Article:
The Brussels Map Circle

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Mapping and the Global Imaginary, 1500-1900


Stanford, USA
Organisation: Global History and Culture Centre at the University of Warwick and the History Department of Stanford University
Maps have long been used to bring imaginary places to life, from Thomas More's Utopia to JRR Tolkien's Middle Earth. But the role of the imagination in mapping extends well beyond the depiction of fantasy realms. Some cartographers have conjuredplaces that were only rumored to exist but that they hoped could one day be charted. Others have drawn on their creative faculties to map sites that were only hazily known. Not a few cartographers have intentionally imposed illusory elements on their maps, whether in jest or in earnest (to mislead enemies, to foil would-­‐be plagiarists, or to score political or philosophical points). In the broadest sense, all maps are works of the imagination: at the moment of creation, the mapmaker translates a mental image into a visual and textual medium that can be shared. The various contexts that shape this process, the forms chosen for sharing spatial visions, and the nature of the resulting maps’ relationship to perceived reality all form important aspects of the study of cartography.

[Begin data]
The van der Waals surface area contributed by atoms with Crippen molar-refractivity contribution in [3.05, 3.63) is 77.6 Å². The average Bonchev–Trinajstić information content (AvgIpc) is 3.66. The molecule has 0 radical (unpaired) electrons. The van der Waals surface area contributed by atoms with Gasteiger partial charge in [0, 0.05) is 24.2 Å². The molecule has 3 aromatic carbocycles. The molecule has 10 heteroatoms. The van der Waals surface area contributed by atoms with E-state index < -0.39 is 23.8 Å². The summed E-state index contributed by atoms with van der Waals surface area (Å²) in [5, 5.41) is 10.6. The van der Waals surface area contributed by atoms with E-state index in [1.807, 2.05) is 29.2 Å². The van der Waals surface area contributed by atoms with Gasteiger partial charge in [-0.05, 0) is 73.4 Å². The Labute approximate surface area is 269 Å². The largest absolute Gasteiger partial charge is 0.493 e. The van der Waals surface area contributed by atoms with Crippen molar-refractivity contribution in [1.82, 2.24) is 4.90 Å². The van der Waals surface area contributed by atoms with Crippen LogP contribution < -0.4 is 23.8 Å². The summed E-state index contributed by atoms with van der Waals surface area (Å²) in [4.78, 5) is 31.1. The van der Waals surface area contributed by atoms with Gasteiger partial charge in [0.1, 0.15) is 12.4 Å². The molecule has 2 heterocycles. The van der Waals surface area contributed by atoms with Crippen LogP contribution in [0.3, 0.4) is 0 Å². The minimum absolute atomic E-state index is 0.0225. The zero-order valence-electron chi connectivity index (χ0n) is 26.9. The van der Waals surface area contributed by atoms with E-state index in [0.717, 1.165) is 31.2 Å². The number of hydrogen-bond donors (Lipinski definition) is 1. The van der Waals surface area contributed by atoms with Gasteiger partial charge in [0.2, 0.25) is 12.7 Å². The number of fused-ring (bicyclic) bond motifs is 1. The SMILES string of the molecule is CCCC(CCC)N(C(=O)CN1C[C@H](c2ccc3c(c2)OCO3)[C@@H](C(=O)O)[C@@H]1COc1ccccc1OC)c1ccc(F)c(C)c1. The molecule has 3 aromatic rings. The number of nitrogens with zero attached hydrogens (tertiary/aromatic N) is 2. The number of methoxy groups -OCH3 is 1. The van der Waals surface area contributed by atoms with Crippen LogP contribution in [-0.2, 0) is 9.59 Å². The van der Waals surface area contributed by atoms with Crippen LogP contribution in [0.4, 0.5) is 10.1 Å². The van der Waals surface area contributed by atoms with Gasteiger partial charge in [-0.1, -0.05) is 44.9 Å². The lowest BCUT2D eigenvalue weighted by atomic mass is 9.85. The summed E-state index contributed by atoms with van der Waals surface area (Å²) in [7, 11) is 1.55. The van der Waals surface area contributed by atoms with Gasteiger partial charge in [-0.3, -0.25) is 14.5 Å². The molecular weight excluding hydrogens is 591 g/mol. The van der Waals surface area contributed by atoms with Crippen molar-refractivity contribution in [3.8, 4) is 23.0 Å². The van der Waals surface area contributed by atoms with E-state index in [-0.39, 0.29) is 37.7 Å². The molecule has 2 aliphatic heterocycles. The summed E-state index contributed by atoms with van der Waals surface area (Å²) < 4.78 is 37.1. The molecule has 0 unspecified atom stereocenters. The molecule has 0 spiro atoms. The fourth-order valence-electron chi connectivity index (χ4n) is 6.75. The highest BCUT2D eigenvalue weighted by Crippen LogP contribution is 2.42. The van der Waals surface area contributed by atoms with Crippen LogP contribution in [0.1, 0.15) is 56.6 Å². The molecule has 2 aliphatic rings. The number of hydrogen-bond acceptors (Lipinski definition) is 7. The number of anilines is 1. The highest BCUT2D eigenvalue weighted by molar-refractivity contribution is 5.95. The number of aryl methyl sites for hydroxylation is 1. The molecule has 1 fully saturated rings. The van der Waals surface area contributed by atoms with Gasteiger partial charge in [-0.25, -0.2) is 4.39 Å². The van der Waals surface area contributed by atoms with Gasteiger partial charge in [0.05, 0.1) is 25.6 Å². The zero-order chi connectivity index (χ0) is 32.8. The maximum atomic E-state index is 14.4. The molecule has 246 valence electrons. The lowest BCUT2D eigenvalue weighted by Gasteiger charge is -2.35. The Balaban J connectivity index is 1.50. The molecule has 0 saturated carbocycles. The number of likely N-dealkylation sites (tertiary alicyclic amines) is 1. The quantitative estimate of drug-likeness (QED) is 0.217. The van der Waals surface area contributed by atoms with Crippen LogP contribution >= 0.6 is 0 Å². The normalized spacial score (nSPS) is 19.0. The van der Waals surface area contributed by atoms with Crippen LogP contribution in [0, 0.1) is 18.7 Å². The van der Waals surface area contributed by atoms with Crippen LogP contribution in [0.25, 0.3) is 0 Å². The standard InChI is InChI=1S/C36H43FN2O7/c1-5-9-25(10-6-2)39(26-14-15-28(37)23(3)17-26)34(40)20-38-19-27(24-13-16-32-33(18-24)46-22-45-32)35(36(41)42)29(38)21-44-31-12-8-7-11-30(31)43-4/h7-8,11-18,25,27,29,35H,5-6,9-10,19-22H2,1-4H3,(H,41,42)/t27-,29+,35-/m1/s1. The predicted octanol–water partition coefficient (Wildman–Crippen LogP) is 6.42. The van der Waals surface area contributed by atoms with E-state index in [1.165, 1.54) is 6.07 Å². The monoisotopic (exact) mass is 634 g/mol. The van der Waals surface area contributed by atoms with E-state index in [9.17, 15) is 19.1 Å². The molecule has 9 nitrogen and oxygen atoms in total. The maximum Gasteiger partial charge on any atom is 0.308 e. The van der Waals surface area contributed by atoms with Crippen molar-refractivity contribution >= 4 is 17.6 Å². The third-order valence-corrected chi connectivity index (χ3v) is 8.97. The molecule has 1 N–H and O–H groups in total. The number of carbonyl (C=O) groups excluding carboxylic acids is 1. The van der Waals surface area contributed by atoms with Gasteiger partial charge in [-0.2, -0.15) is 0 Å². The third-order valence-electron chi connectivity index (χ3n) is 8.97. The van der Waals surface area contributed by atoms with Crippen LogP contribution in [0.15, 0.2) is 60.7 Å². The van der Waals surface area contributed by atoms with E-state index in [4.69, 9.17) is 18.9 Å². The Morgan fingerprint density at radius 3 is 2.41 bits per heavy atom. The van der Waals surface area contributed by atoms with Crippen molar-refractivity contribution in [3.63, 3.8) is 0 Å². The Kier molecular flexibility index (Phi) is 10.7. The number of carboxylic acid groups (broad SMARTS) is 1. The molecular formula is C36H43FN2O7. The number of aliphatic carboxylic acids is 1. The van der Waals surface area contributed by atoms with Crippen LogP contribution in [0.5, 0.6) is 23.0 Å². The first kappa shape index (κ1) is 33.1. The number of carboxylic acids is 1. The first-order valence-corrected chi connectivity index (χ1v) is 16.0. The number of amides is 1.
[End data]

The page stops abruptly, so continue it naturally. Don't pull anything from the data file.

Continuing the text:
This conference - co-organized by the Global History and Culture Centre at the University of Warwick and the History Department of Stanford University— is designed to showcase research and facilitate conversation about the role of the imagination in the cartographic enterprise writ large. Rather than attempt to draw a hard line between genres—distinguishing maps of ‘the real’ from those that represent avowedly fictional worlds—we invite presenters to focus on intersections between the two, highlighting the ways in which mapmakers at different moments have drawn on personal or social imaginaries to create alternative, sometimes destabilizing representations of the world. While we are particularly keen to include papers that address theoretical or historiographical issues in the field of world history, inquiries at more local scales are also welcome.
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